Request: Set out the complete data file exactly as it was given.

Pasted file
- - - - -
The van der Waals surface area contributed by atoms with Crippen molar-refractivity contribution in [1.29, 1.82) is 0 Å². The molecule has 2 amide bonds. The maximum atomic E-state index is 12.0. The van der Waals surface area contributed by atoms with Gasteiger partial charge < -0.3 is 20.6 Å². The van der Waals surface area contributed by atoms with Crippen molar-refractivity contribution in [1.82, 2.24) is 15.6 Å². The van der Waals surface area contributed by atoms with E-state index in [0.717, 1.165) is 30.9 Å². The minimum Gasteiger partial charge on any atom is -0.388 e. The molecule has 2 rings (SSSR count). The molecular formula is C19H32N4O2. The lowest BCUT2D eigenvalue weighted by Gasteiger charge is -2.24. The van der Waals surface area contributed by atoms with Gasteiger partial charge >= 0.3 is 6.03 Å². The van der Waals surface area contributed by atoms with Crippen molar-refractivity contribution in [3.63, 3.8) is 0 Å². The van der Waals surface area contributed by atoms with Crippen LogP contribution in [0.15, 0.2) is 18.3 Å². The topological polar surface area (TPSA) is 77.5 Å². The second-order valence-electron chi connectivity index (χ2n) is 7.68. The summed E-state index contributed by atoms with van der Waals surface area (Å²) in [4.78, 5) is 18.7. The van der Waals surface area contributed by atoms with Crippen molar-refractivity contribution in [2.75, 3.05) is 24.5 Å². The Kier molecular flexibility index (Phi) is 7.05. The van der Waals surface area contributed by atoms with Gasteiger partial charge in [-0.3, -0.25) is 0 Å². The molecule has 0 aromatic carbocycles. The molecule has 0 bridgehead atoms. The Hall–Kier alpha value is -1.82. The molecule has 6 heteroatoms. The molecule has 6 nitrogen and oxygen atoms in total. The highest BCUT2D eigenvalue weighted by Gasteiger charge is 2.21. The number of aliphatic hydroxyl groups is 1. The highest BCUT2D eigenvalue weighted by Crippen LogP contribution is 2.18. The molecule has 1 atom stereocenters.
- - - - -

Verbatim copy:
The van der Waals surface area contributed by atoms with Crippen molar-refractivity contribution in [1.29, 1.82) is 0 Å². The molecule has 2 amide bonds. The maximum atomic E-state index is 12.0. The van der Waals surface area contributed by atoms with Gasteiger partial charge < -0.3 is 20.6 Å². The van der Waals surface area contributed by atoms with Crippen molar-refractivity contribution in [1.82, 2.24) is 15.6 Å². The van der Waals surface area contributed by atoms with E-state index in [0.717, 1.165) is 30.9 Å². The minimum Gasteiger partial charge on any atom is -0.388 e. The molecule has 2 rings (SSSR count). The molecular formula is C19H32N4O2. The lowest BCUT2D eigenvalue weighted by Gasteiger charge is -2.24. The van der Waals surface area contributed by atoms with Gasteiger partial charge >= 0.3 is 6.03 Å². The van der Waals surface area contributed by atoms with Crippen molar-refractivity contribution in [3.63, 3.8) is 0 Å². The van der Waals surface area contributed by atoms with Crippen LogP contribution in [0.15, 0.2) is 18.3 Å². The topological polar surface area (TPSA) is 77.5 Å². The second-order valence-electron chi connectivity index (χ2n) is 7.68. The summed E-state index contributed by atoms with van der Waals surface area (Å²) in [4.78, 5) is 18.7. The van der Waals surface area contributed by atoms with Crippen molar-refractivity contribution in [2.75, 3.05) is 24.5 Å². The Kier molecular flexibility index (Phi) is 7.05. The van der Waals surface area contributed by atoms with Gasteiger partial charge in [-0.3, -0.25) is 0 Å². The molecule has 0 aromatic carbocycles. The molecule has 0 bridgehead atoms. The Hall–Kier alpha value is -1.82. The molecule has 6 heteroatoms. The molecule has 6 nitrogen and oxygen atoms in total. The highest BCUT2D eigenvalue weighted by Gasteiger charge is 2.21. The number of aliphatic hydroxyl groups is 1. The highest BCUT2D eigenvalue weighted by Crippen LogP contribution is 2.18. The molecule has 1 atom stereocenters.